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Checking out the PaK 40

Checking out the PaK 40

When the German army invaded Poland in September 1939, it introduced to the world a new style of warfare in the form of ‘Blitzkrieg’ or lightning war. It was demonstrated again in May 1940 when Hitler ordered the invasion of France and the Low Countries. As the war progressed, the German army adapted to events and developed further new tactics, such as the forming of ‘Battle Groups’ using remnants of units and gathering them together to form a larger, single force.

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Anti-tank tactics and guns
Another tactic to emerge was the ‘Pakfront’, formed using anti-tank units from battalions and which included anti-tank guns of various calibres, including 88mm, the 50mm PaK 38, and the 75mm PaK 40, grouped together in one powerful specialist unit.
The Pakfront was developed shortly after the invasion of Russia in 1941 and was designed to engage Russian tanks and break up their attack. Anti-tank guns had been attached to German army units down to battalion level, which gave some defence against small-scale armoured attacks, but against larger forces, these were often overwhelmed. It was decided to group these smaller units into formations of up to 10 guns in defensive positions and under the command of one officer, who could designate targets for each gun to avoid multiple engagements of the same tank. When the guns opened fire simultaneously, the effect was devastating.
The Pakfront tactic could be used to spring traps to ambush tanks, with one of the primary guns being the PaK 40 7.5cm (75mm calibre). This was in development just before the outbreak of war and was a response to the fact that tanks were being fitted with heavier armour that could not be defeated by lighter guns, such as the 50mm PaK 38 or 37mm PaK 35/36. Although a towed anti-tank gun, some were adapted to a secondary role as a field gun (the 7.5cm FK40), and some barrels were also mounted on tracked chassis as self-propelled guns. It entered service in 1940, and by the end of the war, more than 23,300 examples had been produced and used on all fronts, from Russia to Italy and north-west Europe. A range of ammunition types were developed, including armour-piercing and high explosive for use in the role of field gun.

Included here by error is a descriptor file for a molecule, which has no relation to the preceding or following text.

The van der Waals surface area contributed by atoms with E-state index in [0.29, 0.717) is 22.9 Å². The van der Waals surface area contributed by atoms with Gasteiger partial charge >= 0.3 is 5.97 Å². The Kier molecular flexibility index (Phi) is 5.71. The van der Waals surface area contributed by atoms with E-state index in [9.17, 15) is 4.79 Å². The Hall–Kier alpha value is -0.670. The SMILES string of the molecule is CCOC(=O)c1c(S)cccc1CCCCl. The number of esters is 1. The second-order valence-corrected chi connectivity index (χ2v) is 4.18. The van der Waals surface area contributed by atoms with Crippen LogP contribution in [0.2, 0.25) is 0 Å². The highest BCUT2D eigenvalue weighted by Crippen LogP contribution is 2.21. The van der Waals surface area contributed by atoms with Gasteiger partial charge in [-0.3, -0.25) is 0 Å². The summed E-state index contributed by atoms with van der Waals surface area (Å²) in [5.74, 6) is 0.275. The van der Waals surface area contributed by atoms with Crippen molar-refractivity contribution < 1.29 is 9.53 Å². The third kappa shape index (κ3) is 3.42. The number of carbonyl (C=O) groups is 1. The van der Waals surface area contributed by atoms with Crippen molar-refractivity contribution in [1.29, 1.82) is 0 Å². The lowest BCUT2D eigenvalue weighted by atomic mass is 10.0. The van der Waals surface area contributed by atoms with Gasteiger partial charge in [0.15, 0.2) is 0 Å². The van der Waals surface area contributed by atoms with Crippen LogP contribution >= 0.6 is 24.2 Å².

Ammunition and adaptations
Fitted with a semi-automatic horizontal sliding breech and a hydro-pneumatic recoil system, the crew of six could theoretically fire up to 14 rounds per minute out to ranges of 8,000 yards when operated as a field gun. In the direct-fire anti-tank role, the PaK 40 could engage targets out to ranges of 2,000 yards using either the Panzergranate 39 armour-piercing or the Panzergranate 40 armour-piercing core rigid (APCR) with a tungsten core. The Pzgr. 39 had a muzzle velocity of 2,591 fps and could penetrate 96mm of armour at ranges of 550 yards. The Pzgr. 40 had a muzzle velocity of 3248 fps and could penetrate 97mm of armour at 1,100 yards. A third type of ammunition was available, the Pzgr. 38, which was a high explosive anti-tank (HEAT) round, and it had a low muzzle velocity of 1,476 fps and could penetrate 75mm of armour at all ranges. All ammunition types were ‘fixed round’, loaded as a single round, with different colour codes for identification purposes, which makes them of interest to collectors.